Amy and Mary wrote, 'It has been a work of great pleasure to both of us. We lived with the creation of these characters during those happy years in the old home place in Palms, California (the last slice of La Ballona Rancho), and also on the porch of the rambling old HO Ranch, Dad's sprawling adobe in Borego, and later at old adobe Fort Oliver, 1000 Palms, California. Many of the stories have been published as long ago as 1926 and '28. Six of them published in Life Magazine in 1932. Others in "The Gold Miner," "Todo" — Mexico City, "the Grizzly Bear," Rob Wagner's "Script," "New Mexico Magazine," and "Calico Print." Now Dad was anything but a literary man, but we believe that for originality and choice of colorful props, no one could beat him. Each story has humor as well as a great deal of true Desert atmosphere. And he sure did know his Desert! We believe that this book belongs in every Desert library. Dad was born in Hastings, Minnesota, April 4, 1888. Dad's father was an ardent Mark Twain fan, and Dad grew up in a Tom Sawyer atmosphere. As a boy he knew, and mingled with the trappers, the steamboat men, and the woodsmen; the shack and shanty life became a vivid part of him. This cropped out in his career in motion pictures as a character art director and is the very soul of his desert tall tales — even though Dad didn't come to California till 1909.'

       Please remember Harry's words, "Printers don't drink more than other people--
iT   Just   $hoWs     up   moRe   inn   pRiNt."

DRSB in Arizona Highways   [READ IT]

AH cover: 118k AH page4: 139k AH page5: 135k AH page6: 139k AH page7: 121k

Harry wrote this interesting article, arrayed in a splendid four-page spread, for the March 1953 issue of ARIZONA HIGHWAYS magazine. I was sent these image scans some years ago, and in 2004 managed to find a couple copies of that issue myself — in Arizona, of course. I'll post larger scans here when I get back from the Yukon to my scanner.

To read Harry's ARIZONA HIGHWAYS piece, click here.

Full Text of DRSBs and Other Writings

DRSB Packet One, Pouch One - 1946
DRSB Packet Two, Pouch One - 1946-47
DRSB Pk.Three, Pouch One - 1947 (reprint)
DRSB Packet Three, Pouch Two - 1948
DRSB Packet Four, Pouch Two - 1948
DRSB Packet One, Pouch Three - 1948
DRSB Packet Two, Pouch Three - 1949
DRSB Packet Three, Pouch Three - 1949
DRSB Packet Three, Pouch Four - 1950
DRSB Packet One, Pouch Five - 1952
DRSB Packet Four, Pouch Five - 1953
DRSB Packet Three, Pouch Seven - 1955
DRSB Packet One, Pouch Nine - 1957
DRSB Packet Four, Pouch Ten - 1961
DRSB Packet One, Pouch Eleven - 1961
DRSB Packet Two, Pouch Eleven - 1962
DRSB Pk.Four, Pouch Eleven (Harry's last)
Arizona Highways, March 1953 spread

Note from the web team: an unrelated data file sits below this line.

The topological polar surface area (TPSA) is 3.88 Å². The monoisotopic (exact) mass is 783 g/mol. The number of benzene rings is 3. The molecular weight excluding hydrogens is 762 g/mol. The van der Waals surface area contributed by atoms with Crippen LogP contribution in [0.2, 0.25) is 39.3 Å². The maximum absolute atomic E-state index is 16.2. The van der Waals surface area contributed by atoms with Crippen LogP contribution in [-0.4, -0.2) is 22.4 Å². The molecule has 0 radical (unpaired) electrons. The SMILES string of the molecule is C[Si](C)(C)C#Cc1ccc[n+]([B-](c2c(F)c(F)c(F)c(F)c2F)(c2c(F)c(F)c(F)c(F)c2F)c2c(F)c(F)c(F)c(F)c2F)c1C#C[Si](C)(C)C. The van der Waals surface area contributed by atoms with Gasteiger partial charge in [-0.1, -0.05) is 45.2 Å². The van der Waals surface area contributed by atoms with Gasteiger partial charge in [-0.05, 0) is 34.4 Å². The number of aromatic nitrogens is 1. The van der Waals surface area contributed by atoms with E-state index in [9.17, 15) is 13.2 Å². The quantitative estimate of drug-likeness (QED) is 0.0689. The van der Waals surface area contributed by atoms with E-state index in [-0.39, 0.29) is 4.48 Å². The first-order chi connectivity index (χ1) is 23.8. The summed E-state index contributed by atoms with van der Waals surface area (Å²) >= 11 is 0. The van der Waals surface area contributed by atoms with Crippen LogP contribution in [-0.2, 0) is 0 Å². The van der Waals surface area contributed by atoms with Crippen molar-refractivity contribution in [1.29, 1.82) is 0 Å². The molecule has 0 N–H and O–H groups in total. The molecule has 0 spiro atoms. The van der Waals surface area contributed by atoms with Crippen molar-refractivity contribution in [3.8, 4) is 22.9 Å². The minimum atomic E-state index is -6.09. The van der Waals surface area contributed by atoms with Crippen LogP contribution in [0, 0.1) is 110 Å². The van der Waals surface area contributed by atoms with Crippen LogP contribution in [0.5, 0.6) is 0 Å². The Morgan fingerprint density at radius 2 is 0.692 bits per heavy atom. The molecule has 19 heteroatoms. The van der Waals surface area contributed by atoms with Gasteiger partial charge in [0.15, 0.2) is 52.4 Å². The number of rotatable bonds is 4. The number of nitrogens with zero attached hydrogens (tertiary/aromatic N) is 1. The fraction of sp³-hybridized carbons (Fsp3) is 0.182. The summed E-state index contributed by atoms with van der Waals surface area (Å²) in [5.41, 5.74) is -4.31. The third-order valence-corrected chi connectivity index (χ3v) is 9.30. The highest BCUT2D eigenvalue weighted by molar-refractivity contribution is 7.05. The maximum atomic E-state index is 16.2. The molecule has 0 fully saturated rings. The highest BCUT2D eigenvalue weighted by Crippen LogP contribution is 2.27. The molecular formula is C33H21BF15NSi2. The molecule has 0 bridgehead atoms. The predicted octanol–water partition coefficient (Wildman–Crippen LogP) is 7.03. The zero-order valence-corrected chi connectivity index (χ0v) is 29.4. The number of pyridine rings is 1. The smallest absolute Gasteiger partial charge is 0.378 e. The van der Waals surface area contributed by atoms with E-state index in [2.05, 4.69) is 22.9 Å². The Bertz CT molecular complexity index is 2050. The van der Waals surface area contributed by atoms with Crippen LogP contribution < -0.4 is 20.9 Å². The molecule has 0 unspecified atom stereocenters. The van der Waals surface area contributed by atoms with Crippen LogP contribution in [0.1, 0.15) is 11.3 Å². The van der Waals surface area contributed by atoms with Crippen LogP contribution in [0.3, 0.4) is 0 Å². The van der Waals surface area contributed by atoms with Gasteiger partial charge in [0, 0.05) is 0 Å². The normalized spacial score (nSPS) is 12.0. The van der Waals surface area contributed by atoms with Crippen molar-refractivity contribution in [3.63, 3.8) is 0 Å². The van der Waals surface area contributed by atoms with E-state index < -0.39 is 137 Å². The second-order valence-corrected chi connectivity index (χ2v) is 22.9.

DRSB covers

  Folks:   I want to post online as much as I can find of the writings of Harry Oliver, of the texts of Desert Rat Scrap Books and his columns and books and other publications. If you have ANY­THING besides what's listed here, whether as a text file or an image scan or just a scrap of paper please email me. Thanks —Ric

To see the DRSB scans, click here.

DRSB Printing Plates
the plates (click to enlarge)mirrored (click to enlarge)
plate1 - 54k plate2 - 77k mirrored1 - 54k mirrored2 - 77k
Danny B. writes: "You ask how I acquired the printing plates -- you're not going to belief it but I found them at the local dumpground few miles from 1000 palms where harry used to live. Attached is a pic of two plates of the frontpage of the desert rat scrap book newspaper."

Hey Danny:   I know you want to sell these. Do you have any more plates? If so, scan them and I'll post the images here, and some reader may be interested enough to contcact us, eh?   --Ric

front coverback covertitle page
front cover - 67k back cover - 71k

Compiled by Betty J. Stohler
Distributed by Betty Stohler
"Old Sunshine" Press
25964 Edgemont Dr.
San Bernadino, California 92404
Desert Printing Co., Inc., Indio, California
© Betty J. Stohler 1978

A KISS FOR THE DESERT From Harry Oliver (no ISBN) is the only (that I know of) 'bio-graph' of the Old Dream Merchant. Written enthusiastically (if not always expertly) this book is a treasure trove of details about whatever bits of Harry's life he chose to disclose. It is also lavishly illustrated, both with reprintings of Harry's work, and with Ms Stohler's own illustrations. The sketches seem to be Ms. Stohler's renderings of old photos.; Many of those sketches, especially of Harry's architectural designs, are reproduced (without permission) (but also without reproach) on this site. For those interested in Harry's life and work, this book is highly recommended.

NOTE: Ms.Stohler possesses a trove of Oliveriana and has graciously contributed many of the images you see below. Our many thanks to her!

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DRSB ! Bisbee ! Elvis !!

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Ric Carter,,